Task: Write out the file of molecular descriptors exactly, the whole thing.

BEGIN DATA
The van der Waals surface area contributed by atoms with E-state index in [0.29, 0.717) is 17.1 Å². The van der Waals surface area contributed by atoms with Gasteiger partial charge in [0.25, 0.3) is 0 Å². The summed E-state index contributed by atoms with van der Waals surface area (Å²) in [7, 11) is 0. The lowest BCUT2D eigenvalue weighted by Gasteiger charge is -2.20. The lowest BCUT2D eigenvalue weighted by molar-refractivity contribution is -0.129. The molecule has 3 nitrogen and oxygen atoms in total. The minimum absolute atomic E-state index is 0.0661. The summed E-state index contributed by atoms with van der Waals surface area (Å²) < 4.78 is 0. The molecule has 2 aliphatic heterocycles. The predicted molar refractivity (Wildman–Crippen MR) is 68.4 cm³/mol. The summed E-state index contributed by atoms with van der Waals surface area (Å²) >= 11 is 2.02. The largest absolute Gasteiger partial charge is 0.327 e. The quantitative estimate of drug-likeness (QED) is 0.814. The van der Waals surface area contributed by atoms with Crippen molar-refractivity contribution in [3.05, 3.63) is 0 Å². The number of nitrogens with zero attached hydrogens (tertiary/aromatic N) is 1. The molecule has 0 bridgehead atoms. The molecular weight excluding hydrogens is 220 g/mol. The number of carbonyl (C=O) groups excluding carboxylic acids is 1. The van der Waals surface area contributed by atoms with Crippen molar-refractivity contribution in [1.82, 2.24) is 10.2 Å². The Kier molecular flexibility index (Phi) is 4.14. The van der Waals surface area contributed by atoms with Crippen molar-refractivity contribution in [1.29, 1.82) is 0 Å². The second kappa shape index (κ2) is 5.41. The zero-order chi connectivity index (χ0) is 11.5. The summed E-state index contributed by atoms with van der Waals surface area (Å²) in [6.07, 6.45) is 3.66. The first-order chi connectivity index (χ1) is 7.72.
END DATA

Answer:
The van der Waals surface area contributed by atoms with E-state index in [0.29, 0.717) is 17.1 Å². The van der Waals surface area contributed by atoms with Gasteiger partial charge in [0.25, 0.3) is 0 Å². The summed E-state index contributed by atoms with van der Waals surface area (Å²) in [7, 11) is 0. The lowest BCUT2D eigenvalue weighted by Gasteiger charge is -2.20. The lowest BCUT2D eigenvalue weighted by molar-refractivity contribution is -0.129. The molecule has 3 nitrogen and oxygen atoms in total. The minimum absolute atomic E-state index is 0.0661. The summed E-state index contributed by atoms with van der Waals surface area (Å²) < 4.78 is 0. The molecule has 2 aliphatic heterocycles. The predicted molar refractivity (Wildman–Crippen MR) is 68.4 cm³/mol. The summed E-state index contributed by atoms with van der Waals surface area (Å²) >= 11 is 2.02. The largest absolute Gasteiger partial charge is 0.327 e. The quantitative estimate of drug-likeness (QED) is 0.814. The van der Waals surface area contributed by atoms with Crippen molar-refractivity contribution in [3.05, 3.63) is 0 Å². The number of nitrogens with zero attached hydrogens (tertiary/aromatic N) is 1. The molecule has 0 bridgehead atoms. The molecular weight excluding hydrogens is 220 g/mol. The number of carbonyl (C=O) groups excluding carboxylic acids is 1. The van der Waals surface area contributed by atoms with Crippen molar-refractivity contribution in [1.82, 2.24) is 10.2 Å². The Kier molecular flexibility index (Phi) is 4.14. The van der Waals surface area contributed by atoms with Crippen molar-refractivity contribution in [1.29, 1.82) is 0 Å². The second kappa shape index (κ2) is 5.41. The zero-order chi connectivity index (χ0) is 11.5. The summed E-state index contributed by atoms with van der Waals surface area (Å²) in [6.07, 6.45) is 3.66. The first-order chi connectivity index (χ1) is 7.72.